The scientific potential of reflected-starlight observations and a catalogue of targets accessible to Roman

Oscar Carrión-González

Technische Universität Berlin

 

The coronagraph instrument (CGI) aboard Roman will perform the first direct-imaging observations of exoplanets in reflected starlight. This technique will provide insights into a population of cold and temperate exoplanets whose atmospheres cannot be characterized with current facilities. In this talk we analyse the science outcome of the CGI during a possible phase of science operations. First, we computed a catalogue of known exoplanets that are potentially observable in reflected starlight with the CGI. Given that the final coronagraph specifications are not available yet, we applied our methodology to several plausible scenarios based on current estimates of the instrument performance. We show how the prospects for detectability change if RV and astrometry observations reduce the uncertainties in the orbital parameters, particularly the inclination. Second, we analyse the potential of reflected-starlight observations to characterize the atmospheres of cold exoplanets. For that we developed an MCMC retrieval method and applied it to simulated measurements. We found that, if the planet radius is unknown, a single observation generally fails to characterize the atmospheric properties. In this case, the abundance of gaseous species is not accurately constrained and it becomes challenging to distinguish between cloudy and cloud-free atmospheres. This holds true regardless of the star-planet-observer phase angle of the observation. We also find that combining observations at multiple phase angles is an effective strategy to improve the accuracy of the retrievals. This suggests that exoplanets with a wide range of observable phase angles are particularly suitable for atmospheric characterization. In addition to its interest as a technology demonstrator, the CGI can perform ground-breaking measurements that otherwise would not be available until the launch of LUVOIR or HabEx in the mid-2030s.

 

 

My God, it's full of Stars, Brown Dwarfs, and Exoplanets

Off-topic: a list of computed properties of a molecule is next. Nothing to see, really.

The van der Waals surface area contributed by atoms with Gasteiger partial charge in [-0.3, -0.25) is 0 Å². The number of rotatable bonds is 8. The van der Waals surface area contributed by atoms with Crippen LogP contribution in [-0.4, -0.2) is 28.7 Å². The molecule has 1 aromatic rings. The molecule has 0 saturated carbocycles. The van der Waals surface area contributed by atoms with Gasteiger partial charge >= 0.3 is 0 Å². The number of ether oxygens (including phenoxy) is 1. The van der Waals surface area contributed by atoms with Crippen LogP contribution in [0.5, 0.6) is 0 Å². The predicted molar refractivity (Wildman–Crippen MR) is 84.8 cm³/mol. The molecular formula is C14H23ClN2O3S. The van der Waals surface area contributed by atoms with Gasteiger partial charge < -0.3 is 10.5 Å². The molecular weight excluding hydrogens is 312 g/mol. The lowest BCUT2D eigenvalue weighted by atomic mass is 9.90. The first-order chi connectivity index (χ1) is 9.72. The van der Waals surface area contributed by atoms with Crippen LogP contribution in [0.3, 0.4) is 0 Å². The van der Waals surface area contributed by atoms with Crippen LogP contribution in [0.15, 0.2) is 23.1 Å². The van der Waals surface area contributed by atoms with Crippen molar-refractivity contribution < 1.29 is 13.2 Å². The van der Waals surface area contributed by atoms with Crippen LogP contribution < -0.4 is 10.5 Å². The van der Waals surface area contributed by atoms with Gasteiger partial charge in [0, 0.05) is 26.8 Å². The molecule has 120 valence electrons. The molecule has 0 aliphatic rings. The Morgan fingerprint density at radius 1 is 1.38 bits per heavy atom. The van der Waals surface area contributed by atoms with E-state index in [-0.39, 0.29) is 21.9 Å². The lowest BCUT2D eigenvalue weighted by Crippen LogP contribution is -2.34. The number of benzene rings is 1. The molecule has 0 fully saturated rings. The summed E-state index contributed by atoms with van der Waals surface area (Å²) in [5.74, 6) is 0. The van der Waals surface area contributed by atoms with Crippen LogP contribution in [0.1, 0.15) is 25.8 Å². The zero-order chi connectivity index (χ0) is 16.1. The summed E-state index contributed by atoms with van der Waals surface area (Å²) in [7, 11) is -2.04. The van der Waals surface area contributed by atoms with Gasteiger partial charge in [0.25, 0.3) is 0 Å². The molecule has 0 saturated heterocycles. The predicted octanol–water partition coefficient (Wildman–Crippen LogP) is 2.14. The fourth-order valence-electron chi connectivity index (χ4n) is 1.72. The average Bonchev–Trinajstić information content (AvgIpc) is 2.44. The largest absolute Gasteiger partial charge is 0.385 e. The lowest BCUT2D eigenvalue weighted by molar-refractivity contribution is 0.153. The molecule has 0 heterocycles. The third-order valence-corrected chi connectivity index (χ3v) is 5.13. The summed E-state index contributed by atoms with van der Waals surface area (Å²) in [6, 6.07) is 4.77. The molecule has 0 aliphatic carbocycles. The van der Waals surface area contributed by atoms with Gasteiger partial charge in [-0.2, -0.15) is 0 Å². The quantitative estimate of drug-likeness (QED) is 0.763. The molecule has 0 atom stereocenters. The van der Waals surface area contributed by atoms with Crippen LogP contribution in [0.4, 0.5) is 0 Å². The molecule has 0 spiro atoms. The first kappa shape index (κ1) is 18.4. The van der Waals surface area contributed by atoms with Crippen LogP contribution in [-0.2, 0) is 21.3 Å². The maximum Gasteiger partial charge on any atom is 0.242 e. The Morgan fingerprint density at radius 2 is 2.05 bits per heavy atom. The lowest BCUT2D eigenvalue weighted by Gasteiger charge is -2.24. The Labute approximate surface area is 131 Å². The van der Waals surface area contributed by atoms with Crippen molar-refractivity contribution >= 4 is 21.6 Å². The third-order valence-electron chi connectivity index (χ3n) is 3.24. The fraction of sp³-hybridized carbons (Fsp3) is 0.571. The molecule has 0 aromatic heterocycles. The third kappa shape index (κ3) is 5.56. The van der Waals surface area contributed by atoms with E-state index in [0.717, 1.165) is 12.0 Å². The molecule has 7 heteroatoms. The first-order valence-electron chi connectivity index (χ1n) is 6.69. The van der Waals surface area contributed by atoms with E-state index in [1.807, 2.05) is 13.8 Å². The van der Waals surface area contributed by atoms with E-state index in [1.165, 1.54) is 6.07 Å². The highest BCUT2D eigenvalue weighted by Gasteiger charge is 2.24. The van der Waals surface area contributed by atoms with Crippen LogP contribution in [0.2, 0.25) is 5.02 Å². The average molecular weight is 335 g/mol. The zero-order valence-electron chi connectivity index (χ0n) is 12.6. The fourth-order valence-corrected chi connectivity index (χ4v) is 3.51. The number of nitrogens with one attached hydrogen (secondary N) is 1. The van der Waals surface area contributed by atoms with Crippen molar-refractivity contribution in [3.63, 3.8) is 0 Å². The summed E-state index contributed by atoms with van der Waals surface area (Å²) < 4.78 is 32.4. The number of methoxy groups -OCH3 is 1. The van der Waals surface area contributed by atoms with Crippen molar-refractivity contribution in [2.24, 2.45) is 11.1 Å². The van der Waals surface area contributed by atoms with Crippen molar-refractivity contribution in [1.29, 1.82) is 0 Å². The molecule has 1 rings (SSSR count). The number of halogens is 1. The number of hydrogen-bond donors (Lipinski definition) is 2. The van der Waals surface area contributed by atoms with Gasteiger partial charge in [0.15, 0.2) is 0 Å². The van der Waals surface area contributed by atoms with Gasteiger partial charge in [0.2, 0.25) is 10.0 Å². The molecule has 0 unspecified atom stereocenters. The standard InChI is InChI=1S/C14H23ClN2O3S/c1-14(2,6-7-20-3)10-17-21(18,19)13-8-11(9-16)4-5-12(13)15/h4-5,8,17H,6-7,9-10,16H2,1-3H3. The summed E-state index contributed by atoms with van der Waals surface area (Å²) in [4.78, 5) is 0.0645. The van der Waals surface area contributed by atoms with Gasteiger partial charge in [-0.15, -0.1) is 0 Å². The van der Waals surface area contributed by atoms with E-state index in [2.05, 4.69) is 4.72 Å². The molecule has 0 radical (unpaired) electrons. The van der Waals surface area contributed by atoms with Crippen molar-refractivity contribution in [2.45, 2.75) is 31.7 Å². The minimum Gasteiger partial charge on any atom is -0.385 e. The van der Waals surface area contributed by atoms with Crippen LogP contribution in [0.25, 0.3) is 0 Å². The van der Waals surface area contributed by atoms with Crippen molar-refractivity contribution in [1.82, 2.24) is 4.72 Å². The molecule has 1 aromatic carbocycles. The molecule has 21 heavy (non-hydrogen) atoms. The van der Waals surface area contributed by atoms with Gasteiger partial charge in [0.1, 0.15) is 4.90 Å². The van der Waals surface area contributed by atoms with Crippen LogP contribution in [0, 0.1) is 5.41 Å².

José A. Caballero        

Centro de Astrobiología

Apart from dedicated CGI surveys for exoplanets (around a very well defined sample of stars), WFI at the Roman Space Telescope can offer unique possibilities for science cases on brown dwarfs and substellar objects below the deuterium burning mass limit (aka rogue planets), including objects at close distances and with very cool effective temperatures and at further distances but very young and, therefore, overluminous. Even with only 'extragalactic' pointings, WFI data would provide a wealth of results for refining the (initial) mass function determination. In this presentation, I show my ideas for maximising the scientific return for substellar and exoplanet astrophysics with no interference with the already defined main science cases. For example: which criteria should be applied to observe a certain star with CGI and why? How to disentangle high-redshift galaxies and very red ultracool dwarfs in WFI data? Should fields with open clusters and young associations be investigated?

 

Stellar populations of stellar streams in the local Universe

David Martínez-Delgado        

Institute of Astrofisica de Andalucia (CSIC)

 

We plan to undertake a comprehensive study of known stellar tidal streams around nearby Milky Way-like galaxies  observed in the large Nancy Grace Roman Space Telescope surveys, and situated at distances where the streams are not resolved into stars (i.e., beyond 20 Mpc).  These observations will allow us to understand their stellar populations, stellar masses, and their contribution to the building-up of the stellar halos  based on the photometric analysis of their integrated (i.e., unresolved) diffuse light. Our study therefore will  complement and expand on resolved stellar population studies of these minor merger events found in the Local Group. We also intend to compare our observations to the predictions of cosmological models of galactic halo formation to infer the properties of the stream progenitors (masses,  accretion times, stellar populations).